Atomic structure in terms of the numbers of protons, neutrons and electrons for atoms and ions, given the atomic number, mass number and any ionic charge. Appreciate how the understanding of atom has evolved over time. An atomic structure in terms of a nucleus containing protons and neutrons surrounded by electrons.
Those with two different alleles for the same gene 71 of What does the mutation in CF do? Disrupts the transport of chloride ions and water across the membranes of cells lining the airways, gut and reproductive tract. It changes the shape of the transmembrane chloride ions so that they can no longer function effectively.
The Phenotype What are Alleles called if they both contrubute to the phenotype? Codominant When is an allele said to be dominant? If it is always expressed in the phenotype 75 of Refers to two or more genes that are located on the same chromosome,normally inherited together 76 of What is Sex Linkage?
Where the gene that codes for a charcteristic is only found on one of the sex chromosomes 77 of What does Sickle-cell anaemia cause? When abnoral haemoglobin is deoxygenated it is not soluble and becomes crstalline and aggregates into more linear and less globular structures, this deforms red blood cells making them inflexible and unable to sqeeze through the capillaries.
After many cycles of oxygenation and deoxygenation, some cells become irreversibly sickled, some are destroyedblood flow is impededorgans can become damaged 79 of What is Epistasis? The interaction of different gene loci so that one gene locus masks or supresses the expression of another gene locus 80 of How may the genes involved in Epistasis work?
Antagonistically or together in a complementary fashion 81 of What is hypostatic? Where the alleles at the first locus are epistatic to the alleles at the second locus 82 of No, but it reduces phenotypic variation 83 of When does dominant epistasis occur?
N-1 What does discontinuous variation describe? Quantitative differences between the phenoypes, no distinct categories, wide range of variation within the population 90 of When there is only one gene involed - discontinous variation 91 of Describe discontinuous varation? Different alleles at a single gene locus have large effects on the phenotype, different gene loci have quite different effects on the phenotype, different gene loci have quite different effects on the phenotype 92 of Describe continous variation?
One that is controlled by polygenes, genes are unlinkedthey are on different chromosomes 94 of which traits, poygenic or monogenic, are influenced the most by the environment?
Polygenic 95 of What is a population? All of the organisms of one species, who live in the same place at the same time, and who can breed together 96 of What is the gene pool?
The set of information carried by a population 97 of What does the Hardy-Weinberg principle measure? The genetic diversity of alleles of an individual 98 of What did Darwin deduce? That there is a competitve struggle for survival, there is varaition between individuals, those best adapted are more likely to survive and breed 99 of The study of gene pools and the allele and genotype frequencies of populations of organsims of What is the Hardy-Weinberg principle?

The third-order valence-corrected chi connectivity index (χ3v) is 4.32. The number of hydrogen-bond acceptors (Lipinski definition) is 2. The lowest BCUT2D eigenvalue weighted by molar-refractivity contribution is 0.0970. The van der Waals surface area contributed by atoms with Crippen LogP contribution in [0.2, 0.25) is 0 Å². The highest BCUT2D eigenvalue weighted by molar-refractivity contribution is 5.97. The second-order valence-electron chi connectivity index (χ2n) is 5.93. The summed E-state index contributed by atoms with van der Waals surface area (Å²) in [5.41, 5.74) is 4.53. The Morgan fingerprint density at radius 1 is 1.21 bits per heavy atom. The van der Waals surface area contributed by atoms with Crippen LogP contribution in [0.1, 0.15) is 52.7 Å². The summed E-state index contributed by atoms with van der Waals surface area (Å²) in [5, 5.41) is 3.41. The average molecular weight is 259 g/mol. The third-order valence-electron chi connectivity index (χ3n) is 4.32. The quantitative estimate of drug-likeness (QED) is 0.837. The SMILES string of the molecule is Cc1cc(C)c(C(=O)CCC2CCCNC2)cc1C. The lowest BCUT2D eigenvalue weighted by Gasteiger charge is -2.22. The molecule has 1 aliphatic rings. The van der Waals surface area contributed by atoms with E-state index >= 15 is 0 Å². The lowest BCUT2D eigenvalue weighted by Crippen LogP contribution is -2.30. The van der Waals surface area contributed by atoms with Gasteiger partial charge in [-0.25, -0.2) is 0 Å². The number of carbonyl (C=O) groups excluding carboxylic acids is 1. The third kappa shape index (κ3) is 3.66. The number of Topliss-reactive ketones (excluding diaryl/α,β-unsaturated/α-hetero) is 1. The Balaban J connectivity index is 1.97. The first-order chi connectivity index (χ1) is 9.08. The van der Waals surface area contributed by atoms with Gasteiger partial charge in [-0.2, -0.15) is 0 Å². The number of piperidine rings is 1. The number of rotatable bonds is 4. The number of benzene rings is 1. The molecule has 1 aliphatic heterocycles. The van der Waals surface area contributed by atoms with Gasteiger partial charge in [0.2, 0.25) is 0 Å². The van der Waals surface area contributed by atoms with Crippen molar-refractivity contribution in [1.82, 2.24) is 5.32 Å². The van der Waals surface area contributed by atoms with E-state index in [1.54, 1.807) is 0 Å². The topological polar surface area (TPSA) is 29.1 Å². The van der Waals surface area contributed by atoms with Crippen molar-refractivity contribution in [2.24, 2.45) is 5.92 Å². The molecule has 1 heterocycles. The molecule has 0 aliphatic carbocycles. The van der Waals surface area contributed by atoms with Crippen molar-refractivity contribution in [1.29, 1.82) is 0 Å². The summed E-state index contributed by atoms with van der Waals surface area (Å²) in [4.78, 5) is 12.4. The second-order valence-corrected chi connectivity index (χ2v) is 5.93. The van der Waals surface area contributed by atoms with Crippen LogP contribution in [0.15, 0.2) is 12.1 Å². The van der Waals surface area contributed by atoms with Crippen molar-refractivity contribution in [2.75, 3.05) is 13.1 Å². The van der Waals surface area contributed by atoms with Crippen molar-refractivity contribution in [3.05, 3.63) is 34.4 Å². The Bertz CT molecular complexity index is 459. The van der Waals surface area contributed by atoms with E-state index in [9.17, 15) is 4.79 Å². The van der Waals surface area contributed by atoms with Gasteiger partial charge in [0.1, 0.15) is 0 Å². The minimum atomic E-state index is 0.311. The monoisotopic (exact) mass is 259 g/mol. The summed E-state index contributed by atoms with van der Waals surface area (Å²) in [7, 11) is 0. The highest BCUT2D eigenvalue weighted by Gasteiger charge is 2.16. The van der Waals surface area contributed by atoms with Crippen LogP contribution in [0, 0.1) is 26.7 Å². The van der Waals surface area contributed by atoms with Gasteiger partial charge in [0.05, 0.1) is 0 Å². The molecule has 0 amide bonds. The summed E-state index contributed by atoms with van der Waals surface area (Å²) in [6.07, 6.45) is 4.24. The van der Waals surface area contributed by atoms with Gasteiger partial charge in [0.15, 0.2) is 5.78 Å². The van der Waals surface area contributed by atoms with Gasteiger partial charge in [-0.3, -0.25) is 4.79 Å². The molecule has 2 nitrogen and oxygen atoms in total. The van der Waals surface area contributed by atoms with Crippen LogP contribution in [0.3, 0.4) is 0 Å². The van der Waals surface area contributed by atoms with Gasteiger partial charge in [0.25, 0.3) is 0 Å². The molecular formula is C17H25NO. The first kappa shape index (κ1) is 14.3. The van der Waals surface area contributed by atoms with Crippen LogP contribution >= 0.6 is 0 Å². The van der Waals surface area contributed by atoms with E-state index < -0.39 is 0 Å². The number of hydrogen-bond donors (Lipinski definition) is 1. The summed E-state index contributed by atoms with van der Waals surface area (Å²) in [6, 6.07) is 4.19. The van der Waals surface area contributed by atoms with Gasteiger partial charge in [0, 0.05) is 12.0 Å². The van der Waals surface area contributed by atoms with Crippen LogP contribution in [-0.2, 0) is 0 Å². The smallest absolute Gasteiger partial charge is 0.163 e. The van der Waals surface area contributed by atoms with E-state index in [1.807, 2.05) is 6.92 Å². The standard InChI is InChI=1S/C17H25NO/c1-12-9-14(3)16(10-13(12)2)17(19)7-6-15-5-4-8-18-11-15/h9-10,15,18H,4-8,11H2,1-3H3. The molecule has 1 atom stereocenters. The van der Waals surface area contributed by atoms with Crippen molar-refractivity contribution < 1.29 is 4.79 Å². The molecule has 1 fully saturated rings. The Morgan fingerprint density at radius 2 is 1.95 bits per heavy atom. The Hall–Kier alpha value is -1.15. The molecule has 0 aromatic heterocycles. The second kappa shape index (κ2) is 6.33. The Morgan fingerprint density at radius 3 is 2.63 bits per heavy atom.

The concept that both genotype frequencies and gene frequencies will stay consatnt from generation to generation, within a large interbreeding population where mating is random, there is no mutationno selection or migration of what assumptions does the Hardy-Weinberg principle make? The population is very large eliminates sampling errormating is random, no selective advantage for any genotype, no mutation,migration or genetic drift of The frequency of the dominant allele of the frequency of the recessive genotype of What is a selection pressure?
An environmental factor that confers greater chances of survival to reproductive age on some members of the population of What is the carrying capacity of a population? The maximum population size that can be maintained over a period of time in a particular habitat of The combined action of biotic and abiotic factors that limits the growth of a population of non-living components of the environment of What is stabilising selection?
A type of natural selection in which the allele and genotpye frequency within populations stays the same because organisms are well adapted to their environment of What is directional selection?
A group of organisms that have similar morphology shapephysiology biochemistryembryology stages of development and behaviour and occupy the same niche of Whats is a group that includes an ancestral organism and all its descendant species called?
A monophylectic group of When is the biological species concept problematic?OCR A Level Biology F STUDY. PLAY. Gene. A length of DNA that codes for one or more polypeptides.
Polypeptide. A polymer consisting of a chain of amino acid residues joined by peptide bonds. Genome. The entire DNA sequence of an organism.
Protein. A large polypeptide, usually or more amino acids. Past papers, summary notes and past exam questions by topic for OCR Biology A-Level Unit 5 (F). This guide contains the details of over 5, databases or "systems of records" in which the US Government maintains information on individuals.
Complete knowledge & practice of AS/A2 Chemistry topic on Atomic Structure & The Changing Models of Atom with exam questions & solution. AS/A Level GCE - Biology A - H, H (from ) AS/A Level GCE - Biology B (Advancing Biology) - H, H (from ) This specification has been written for students who wish to continue their study of Biology after GCSE.
A PPT originally adapted for IGCSE Biology. Presentation on relationships of organisms with one another and with their environment.